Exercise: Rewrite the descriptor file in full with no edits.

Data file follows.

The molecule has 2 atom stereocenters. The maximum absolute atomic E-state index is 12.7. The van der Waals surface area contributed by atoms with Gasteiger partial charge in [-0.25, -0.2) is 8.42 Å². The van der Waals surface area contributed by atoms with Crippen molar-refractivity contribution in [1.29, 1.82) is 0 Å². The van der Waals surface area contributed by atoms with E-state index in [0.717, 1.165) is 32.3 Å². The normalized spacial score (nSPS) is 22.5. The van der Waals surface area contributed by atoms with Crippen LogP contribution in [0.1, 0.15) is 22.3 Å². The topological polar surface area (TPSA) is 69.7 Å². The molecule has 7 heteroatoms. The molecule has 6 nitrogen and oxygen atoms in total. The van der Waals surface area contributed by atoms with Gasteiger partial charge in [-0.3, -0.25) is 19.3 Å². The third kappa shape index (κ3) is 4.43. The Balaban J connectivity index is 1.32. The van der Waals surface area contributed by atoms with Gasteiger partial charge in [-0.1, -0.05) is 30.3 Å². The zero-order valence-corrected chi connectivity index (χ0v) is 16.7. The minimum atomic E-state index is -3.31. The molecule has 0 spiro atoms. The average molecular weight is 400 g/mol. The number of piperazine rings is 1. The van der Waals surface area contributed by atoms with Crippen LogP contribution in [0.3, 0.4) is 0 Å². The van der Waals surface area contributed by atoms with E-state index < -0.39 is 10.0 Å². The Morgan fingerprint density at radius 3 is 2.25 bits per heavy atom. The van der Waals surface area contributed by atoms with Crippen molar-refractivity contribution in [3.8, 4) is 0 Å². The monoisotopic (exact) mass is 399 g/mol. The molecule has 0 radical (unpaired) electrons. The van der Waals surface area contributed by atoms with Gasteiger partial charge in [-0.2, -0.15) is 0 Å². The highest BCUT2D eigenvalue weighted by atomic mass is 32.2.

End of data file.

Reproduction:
The molecule has 2 atom stereocenters. The maximum absolute atomic E-state index is 12.7. The van der Waals surface area contributed by atoms with Gasteiger partial charge in [-0.25, -0.2) is 8.42 Å². The van der Waals surface area contributed by atoms with Crippen molar-refractivity contribution in [1.29, 1.82) is 0 Å². The van der Waals surface area contributed by atoms with E-state index in [0.717, 1.165) is 32.3 Å². The normalized spacial score (nSPS) is 22.5. The van der Waals surface area contributed by atoms with Crippen LogP contribution in [0.1, 0.15) is 22.3 Å². The topological polar surface area (TPSA) is 69.7 Å². The molecule has 7 heteroatoms. The molecule has 6 nitrogen and oxygen atoms in total. The van der Waals surface area contributed by atoms with Gasteiger partial charge in [-0.3, -0.25) is 19.3 Å². The third kappa shape index (κ3) is 4.43. The Balaban J connectivity index is 1.32. The van der Waals surface area contributed by atoms with Gasteiger partial charge in [-0.1, -0.05) is 30.3 Å². The zero-order valence-corrected chi connectivity index (χ0v) is 16.7. The minimum atomic E-state index is -3.31. The molecule has 0 spiro atoms. The average molecular weight is 400 g/mol. The number of piperazine rings is 1. The van der Waals surface area contributed by atoms with Crippen LogP contribution in [0.3, 0.4) is 0 Å². The van der Waals surface area contributed by atoms with E-state index < -0.39 is 10.0 Å². The Morgan fingerprint density at radius 3 is 2.25 bits per heavy atom. The van der Waals surface area contributed by atoms with Crippen molar-refractivity contribution in [3.8, 4) is 0 Å². The monoisotopic (exact) mass is 399 g/mol. The molecule has 0 radical (unpaired) electrons. The van der Waals surface area contributed by atoms with Gasteiger partial charge in [-0.2, -0.15) is 0 Å². The highest BCUT2D eigenvalue weighted by atomic mass is 32.2.